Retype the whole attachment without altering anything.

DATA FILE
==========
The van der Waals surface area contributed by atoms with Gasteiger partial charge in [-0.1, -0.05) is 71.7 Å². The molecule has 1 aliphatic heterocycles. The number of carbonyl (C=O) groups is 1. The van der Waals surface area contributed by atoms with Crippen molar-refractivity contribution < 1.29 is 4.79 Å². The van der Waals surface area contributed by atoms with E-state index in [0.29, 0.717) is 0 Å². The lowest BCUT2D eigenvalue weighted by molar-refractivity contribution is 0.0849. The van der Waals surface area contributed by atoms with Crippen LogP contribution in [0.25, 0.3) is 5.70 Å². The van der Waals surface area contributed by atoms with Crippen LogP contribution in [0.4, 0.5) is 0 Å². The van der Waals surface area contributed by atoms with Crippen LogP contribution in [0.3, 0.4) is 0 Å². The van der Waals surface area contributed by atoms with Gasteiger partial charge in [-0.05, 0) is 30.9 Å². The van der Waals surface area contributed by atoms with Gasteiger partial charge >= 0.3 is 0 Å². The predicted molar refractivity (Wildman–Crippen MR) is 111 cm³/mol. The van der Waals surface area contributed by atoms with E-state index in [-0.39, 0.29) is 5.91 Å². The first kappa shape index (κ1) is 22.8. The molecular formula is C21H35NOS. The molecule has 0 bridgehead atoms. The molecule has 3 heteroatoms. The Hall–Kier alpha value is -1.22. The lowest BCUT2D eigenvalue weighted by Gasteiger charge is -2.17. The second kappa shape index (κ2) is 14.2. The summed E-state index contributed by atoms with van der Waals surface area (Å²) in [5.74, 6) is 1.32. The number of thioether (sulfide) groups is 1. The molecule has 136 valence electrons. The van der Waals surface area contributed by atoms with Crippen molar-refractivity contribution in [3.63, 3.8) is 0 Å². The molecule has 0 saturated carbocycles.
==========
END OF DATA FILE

The van der Waals surface area contributed by atoms with Gasteiger partial charge in [-0.1, -0.05) is 71.7 Å². The molecule has 1 aliphatic heterocycles. The number of carbonyl (C=O) groups is 1. The van der Waals surface area contributed by atoms with Crippen molar-refractivity contribution < 1.29 is 4.79 Å². The van der Waals surface area contributed by atoms with E-state index in [0.29, 0.717) is 0 Å². The lowest BCUT2D eigenvalue weighted by molar-refractivity contribution is 0.0849. The van der Waals surface area contributed by atoms with Crippen LogP contribution in [0.25, 0.3) is 5.70 Å². The van der Waals surface area contributed by atoms with Crippen LogP contribution in [0.4, 0.5) is 0 Å². The van der Waals surface area contributed by atoms with Crippen LogP contribution in [0.3, 0.4) is 0 Å². The van der Waals surface area contributed by atoms with Gasteiger partial charge in [-0.05, 0) is 30.9 Å². The van der Waals surface area contributed by atoms with Gasteiger partial charge >= 0.3 is 0 Å². The predicted molar refractivity (Wildman–Crippen MR) is 111 cm³/mol. The van der Waals surface area contributed by atoms with E-state index in [-0.39, 0.29) is 5.91 Å². The first kappa shape index (κ1) is 22.8. The molecular formula is C21H35NOS. The molecule has 0 bridgehead atoms. The molecule has 3 heteroatoms. The Hall–Kier alpha value is -1.22. The lowest BCUT2D eigenvalue weighted by Gasteiger charge is -2.17. The second kappa shape index (κ2) is 14.2. The summed E-state index contributed by atoms with van der Waals surface area (Å²) in [5.74, 6) is 1.32. The number of thioether (sulfide) groups is 1. The molecule has 136 valence electrons. The van der Waals surface area contributed by atoms with Crippen molar-refractivity contribution in [3.63, 3.8) is 0 Å². The molecule has 0 saturated carbocycles.